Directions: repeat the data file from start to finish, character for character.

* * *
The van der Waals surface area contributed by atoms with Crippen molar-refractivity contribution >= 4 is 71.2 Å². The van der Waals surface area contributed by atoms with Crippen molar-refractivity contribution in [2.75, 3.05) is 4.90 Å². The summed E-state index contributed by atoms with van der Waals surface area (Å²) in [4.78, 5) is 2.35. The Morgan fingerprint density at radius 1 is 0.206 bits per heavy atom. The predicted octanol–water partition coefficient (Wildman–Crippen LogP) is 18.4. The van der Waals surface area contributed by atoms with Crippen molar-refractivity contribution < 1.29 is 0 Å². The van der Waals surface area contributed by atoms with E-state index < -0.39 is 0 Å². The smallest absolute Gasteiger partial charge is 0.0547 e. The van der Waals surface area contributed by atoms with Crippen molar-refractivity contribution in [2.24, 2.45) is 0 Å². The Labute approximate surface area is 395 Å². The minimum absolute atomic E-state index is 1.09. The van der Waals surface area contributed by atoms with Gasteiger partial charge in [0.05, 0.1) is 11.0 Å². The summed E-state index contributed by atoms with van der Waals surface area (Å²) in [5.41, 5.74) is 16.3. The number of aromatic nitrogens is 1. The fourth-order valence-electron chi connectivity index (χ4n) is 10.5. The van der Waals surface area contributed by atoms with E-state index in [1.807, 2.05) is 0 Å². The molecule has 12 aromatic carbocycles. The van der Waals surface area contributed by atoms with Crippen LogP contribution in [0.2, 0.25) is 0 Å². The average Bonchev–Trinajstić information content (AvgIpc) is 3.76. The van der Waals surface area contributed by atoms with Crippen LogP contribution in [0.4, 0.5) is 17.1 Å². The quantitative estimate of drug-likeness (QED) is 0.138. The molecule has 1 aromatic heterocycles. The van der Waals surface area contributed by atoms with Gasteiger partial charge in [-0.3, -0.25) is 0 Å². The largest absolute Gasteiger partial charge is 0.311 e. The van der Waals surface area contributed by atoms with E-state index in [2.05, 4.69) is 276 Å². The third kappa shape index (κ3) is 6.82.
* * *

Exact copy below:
The van der Waals surface area contributed by atoms with Crippen molar-refractivity contribution >= 4 is 71.2 Å². The van der Waals surface area contributed by atoms with Crippen molar-refractivity contribution in [2.75, 3.05) is 4.90 Å². The summed E-state index contributed by atoms with van der Waals surface area (Å²) in [4.78, 5) is 2.35. The Morgan fingerprint density at radius 1 is 0.206 bits per heavy atom. The predicted octanol–water partition coefficient (Wildman–Crippen LogP) is 18.4. The van der Waals surface area contributed by atoms with Crippen molar-refractivity contribution < 1.29 is 0 Å². The van der Waals surface area contributed by atoms with E-state index < -0.39 is 0 Å². The smallest absolute Gasteiger partial charge is 0.0547 e. The van der Waals surface area contributed by atoms with Crippen molar-refractivity contribution in [2.24, 2.45) is 0 Å². The Labute approximate surface area is 395 Å². The minimum absolute atomic E-state index is 1.09. The van der Waals surface area contributed by atoms with Gasteiger partial charge in [0.05, 0.1) is 11.0 Å². The summed E-state index contributed by atoms with van der Waals surface area (Å²) in [5.41, 5.74) is 16.3. The number of aromatic nitrogens is 1. The fourth-order valence-electron chi connectivity index (χ4n) is 10.5. The van der Waals surface area contributed by atoms with E-state index in [1.807, 2.05) is 0 Å². The molecule has 12 aromatic carbocycles. The van der Waals surface area contributed by atoms with Crippen LogP contribution in [0.2, 0.25) is 0 Å². The average Bonchev–Trinajstić information content (AvgIpc) is 3.76. The van der Waals surface area contributed by atoms with Crippen LogP contribution in [0.4, 0.5) is 17.1 Å². The quantitative estimate of drug-likeness (QED) is 0.138. The molecule has 1 aromatic heterocycles. The van der Waals surface area contributed by atoms with Gasteiger partial charge in [-0.3, -0.25) is 0 Å². The largest absolute Gasteiger partial charge is 0.311 e. The van der Waals surface area contributed by atoms with E-state index in [2.05, 4.69) is 276 Å². The third kappa shape index (κ3) is 6.82.